Could glasses and contact lenses soon be covered by Swiss health insurance?

Michael Stuchbery
Michael Stuchbery - [email protected]
Could glasses and contact lenses soon be covered by Swiss health insurance?
At present, glasses and contact lenses are not covered by mandatory Swiss health insurance, outside a few specific cases. Photo: David Thorn / Unsplash

The Swiss health system is ranked among the best in the world, but some essentials, like glasses, aren't automatically covered by health insurance. That could soon change, however


Green Party Federal Councillor Katharina Prelicz-Huber revealed in an interview with newspaper 20 Minuten this week that the Federal Parliament had tabled a motion to include prescription glasses and contact lenses in Switzerland's mandatory health insurance scheme. 

Prelicz-Huber stated: "The purpose of compulsory health insurance is to provide the services you need to get or stay healthy,"

The motion forms part of the legislation that will be voted on during the 2024 summer session of the Federal Council. 

Proposed changes 

According to Switzerland's peak optician body, 4 in 5 Swiss wear glasses or contact lenses at some point.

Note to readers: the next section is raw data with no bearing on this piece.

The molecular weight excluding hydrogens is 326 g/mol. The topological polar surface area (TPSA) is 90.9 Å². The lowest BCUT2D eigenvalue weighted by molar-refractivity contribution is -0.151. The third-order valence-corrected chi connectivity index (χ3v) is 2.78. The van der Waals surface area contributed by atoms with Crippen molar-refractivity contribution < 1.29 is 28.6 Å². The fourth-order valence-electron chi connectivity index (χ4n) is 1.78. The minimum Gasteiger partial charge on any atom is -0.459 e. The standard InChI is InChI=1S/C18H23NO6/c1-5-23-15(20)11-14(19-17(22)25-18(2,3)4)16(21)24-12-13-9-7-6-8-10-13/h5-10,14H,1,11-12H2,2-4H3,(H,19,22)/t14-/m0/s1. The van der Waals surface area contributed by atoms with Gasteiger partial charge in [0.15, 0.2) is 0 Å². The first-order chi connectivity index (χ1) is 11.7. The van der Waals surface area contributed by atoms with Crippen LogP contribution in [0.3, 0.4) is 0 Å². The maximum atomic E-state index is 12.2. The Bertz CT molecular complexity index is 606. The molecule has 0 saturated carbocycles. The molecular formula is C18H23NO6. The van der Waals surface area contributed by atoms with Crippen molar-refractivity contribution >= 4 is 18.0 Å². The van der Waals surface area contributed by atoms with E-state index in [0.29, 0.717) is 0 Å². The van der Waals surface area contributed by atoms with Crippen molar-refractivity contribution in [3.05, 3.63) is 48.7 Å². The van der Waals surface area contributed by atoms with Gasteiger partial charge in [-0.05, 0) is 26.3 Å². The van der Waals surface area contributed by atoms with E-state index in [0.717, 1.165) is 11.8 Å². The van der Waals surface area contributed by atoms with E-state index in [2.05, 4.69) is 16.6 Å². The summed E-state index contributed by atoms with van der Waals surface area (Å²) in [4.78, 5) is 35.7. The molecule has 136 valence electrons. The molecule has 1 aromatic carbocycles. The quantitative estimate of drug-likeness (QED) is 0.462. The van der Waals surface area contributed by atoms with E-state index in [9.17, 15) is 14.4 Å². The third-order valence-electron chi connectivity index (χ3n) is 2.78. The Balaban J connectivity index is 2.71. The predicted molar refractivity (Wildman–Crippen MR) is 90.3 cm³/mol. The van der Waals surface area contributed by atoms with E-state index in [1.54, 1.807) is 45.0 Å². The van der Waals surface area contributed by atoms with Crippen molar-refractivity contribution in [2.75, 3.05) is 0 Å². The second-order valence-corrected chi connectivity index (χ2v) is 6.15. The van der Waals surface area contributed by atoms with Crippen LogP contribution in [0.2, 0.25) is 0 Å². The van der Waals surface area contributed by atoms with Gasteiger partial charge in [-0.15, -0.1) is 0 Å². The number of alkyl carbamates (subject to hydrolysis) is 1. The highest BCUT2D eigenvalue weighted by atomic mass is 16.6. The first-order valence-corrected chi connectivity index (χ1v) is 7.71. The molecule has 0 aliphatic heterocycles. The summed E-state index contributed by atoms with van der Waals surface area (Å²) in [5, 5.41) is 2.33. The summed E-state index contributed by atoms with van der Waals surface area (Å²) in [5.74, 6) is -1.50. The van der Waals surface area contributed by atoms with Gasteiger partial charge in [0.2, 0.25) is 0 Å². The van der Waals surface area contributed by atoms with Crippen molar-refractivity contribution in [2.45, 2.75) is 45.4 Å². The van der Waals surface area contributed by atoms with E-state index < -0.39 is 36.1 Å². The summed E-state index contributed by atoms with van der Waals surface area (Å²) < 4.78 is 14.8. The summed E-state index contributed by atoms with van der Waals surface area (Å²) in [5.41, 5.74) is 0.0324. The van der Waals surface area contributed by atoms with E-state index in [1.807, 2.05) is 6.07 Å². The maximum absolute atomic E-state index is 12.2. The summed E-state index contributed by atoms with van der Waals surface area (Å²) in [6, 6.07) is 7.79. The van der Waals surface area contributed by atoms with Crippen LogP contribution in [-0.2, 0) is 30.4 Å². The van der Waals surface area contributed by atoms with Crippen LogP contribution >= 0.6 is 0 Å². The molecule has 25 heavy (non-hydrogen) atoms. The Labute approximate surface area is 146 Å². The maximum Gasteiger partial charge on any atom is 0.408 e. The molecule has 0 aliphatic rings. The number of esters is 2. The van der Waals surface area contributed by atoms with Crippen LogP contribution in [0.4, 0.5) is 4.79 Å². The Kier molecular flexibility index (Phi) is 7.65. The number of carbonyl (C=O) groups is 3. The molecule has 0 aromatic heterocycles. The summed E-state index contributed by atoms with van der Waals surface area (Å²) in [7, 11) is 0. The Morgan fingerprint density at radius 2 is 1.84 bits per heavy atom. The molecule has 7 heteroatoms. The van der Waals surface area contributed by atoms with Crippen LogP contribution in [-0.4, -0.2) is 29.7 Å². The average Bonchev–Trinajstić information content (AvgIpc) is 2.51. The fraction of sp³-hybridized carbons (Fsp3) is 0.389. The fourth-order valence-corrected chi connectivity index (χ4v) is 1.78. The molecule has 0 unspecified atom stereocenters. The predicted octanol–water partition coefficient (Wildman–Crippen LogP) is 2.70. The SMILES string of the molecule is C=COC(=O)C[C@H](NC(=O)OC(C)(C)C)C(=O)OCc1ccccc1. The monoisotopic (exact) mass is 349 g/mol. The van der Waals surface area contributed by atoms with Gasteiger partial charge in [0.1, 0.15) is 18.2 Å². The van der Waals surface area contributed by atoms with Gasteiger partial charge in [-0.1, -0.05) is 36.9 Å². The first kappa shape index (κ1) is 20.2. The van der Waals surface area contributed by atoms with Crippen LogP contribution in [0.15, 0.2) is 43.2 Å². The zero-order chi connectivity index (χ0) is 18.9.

It's no surprise that statistics repository, Statista, projects the Swiss eyewear industry to be worth €1.37 billion by 2028. 

Currently, glasses and contact lenses are covered for up to 180 francs for children until age eighteen, if they are proscribed by a doctor.

Adults can also claim money back for glasses and contact lenses - however, they must be suffering from one of a short list of specific conditions such as keratoconus - where the cornea is distorted - or severe myopia, otherwise known as near-sightedness.


They must also have been specifically prescribed them by a doctor or optometrist. 

Otherwise, supplemental optical insurance must be purchased in Switzerland to ensure you can recoup the cost. 

Under the Green Party proposal, glasses, contact lenses, and other visual aids would be covered, regardless of age. 

Rising premiums prompt opposition 

Not everybody agrees with the proposal. 

The right-wing SVP has already spoken out against it, with Federal Councillor Diana Gutjahr arguing: "If we seriously want to slow down the burdensome and constantly rising health costs for the benefit of the population, we [must] show the political will not to constantly expand the benefits of compulsory health insurance."


A spokesman for the the health insurance advocacy group Santesuisse, Matthias Müller, echoed Gutjahr, claiming that insurance constitutes "financing for extraordinary events such as illness."

"If almost everyone benefits from a certain service, it is no longer an insurance benefit."

A date for the vote has yet to be announced. 



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